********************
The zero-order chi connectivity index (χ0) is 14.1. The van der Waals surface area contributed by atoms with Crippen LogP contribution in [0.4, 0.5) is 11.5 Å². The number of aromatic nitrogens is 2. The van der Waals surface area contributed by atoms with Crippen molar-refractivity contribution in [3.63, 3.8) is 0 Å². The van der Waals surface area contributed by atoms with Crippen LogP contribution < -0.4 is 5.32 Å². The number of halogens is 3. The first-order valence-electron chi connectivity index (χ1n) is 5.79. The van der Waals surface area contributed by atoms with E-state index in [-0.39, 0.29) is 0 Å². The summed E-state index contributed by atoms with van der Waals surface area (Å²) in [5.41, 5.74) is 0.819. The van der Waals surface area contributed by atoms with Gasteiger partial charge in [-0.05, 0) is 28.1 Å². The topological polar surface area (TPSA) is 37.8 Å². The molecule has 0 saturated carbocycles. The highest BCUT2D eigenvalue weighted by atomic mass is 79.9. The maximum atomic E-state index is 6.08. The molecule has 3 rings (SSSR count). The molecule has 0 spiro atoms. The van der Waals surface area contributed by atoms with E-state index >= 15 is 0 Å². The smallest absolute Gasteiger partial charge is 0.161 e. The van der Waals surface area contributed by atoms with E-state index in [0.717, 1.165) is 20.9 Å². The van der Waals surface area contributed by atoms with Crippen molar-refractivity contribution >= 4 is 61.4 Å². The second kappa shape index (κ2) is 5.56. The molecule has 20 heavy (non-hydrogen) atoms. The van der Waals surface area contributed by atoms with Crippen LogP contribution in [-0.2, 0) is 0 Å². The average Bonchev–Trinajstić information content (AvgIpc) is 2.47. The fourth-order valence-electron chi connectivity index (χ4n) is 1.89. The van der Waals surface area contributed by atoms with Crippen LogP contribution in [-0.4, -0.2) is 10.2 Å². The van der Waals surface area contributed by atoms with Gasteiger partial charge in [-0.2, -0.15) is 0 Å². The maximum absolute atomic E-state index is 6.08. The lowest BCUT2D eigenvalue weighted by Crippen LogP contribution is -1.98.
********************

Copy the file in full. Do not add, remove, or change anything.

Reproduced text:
The zero-order chi connectivity index (χ0) is 14.1. The van der Waals surface area contributed by atoms with Crippen LogP contribution in [0.4, 0.5) is 11.5 Å². The number of aromatic nitrogens is 2. The van der Waals surface area contributed by atoms with Crippen molar-refractivity contribution in [3.63, 3.8) is 0 Å². The van der Waals surface area contributed by atoms with Crippen LogP contribution < -0.4 is 5.32 Å². The number of halogens is 3. The first-order valence-electron chi connectivity index (χ1n) is 5.79. The van der Waals surface area contributed by atoms with E-state index in [-0.39, 0.29) is 0 Å². The summed E-state index contributed by atoms with van der Waals surface area (Å²) in [5.41, 5.74) is 0.819. The van der Waals surface area contributed by atoms with Gasteiger partial charge in [-0.05, 0) is 28.1 Å². The topological polar surface area (TPSA) is 37.8 Å². The molecule has 0 saturated carbocycles. The highest BCUT2D eigenvalue weighted by atomic mass is 79.9. The maximum atomic E-state index is 6.08. The molecule has 3 rings (SSSR count). The molecule has 0 spiro atoms. The van der Waals surface area contributed by atoms with E-state index >= 15 is 0 Å². The smallest absolute Gasteiger partial charge is 0.161 e. The van der Waals surface area contributed by atoms with E-state index in [0.717, 1.165) is 20.9 Å². The van der Waals surface area contributed by atoms with Crippen molar-refractivity contribution >= 4 is 61.4 Å². The second kappa shape index (κ2) is 5.56. The molecule has 20 heavy (non-hydrogen) atoms. The van der Waals surface area contributed by atoms with Crippen LogP contribution in [-0.2, 0) is 0 Å². The average Bonchev–Trinajstić information content (AvgIpc) is 2.47. The fourth-order valence-electron chi connectivity index (χ4n) is 1.89. The van der Waals surface area contributed by atoms with Crippen LogP contribution in [-0.4, -0.2) is 10.2 Å². The van der Waals surface area contributed by atoms with Gasteiger partial charge in [-0.2, -0.15) is 0 Å². The maximum absolute atomic E-state index is 6.08. The lowest BCUT2D eigenvalue weighted by Crippen LogP contribution is -1.98.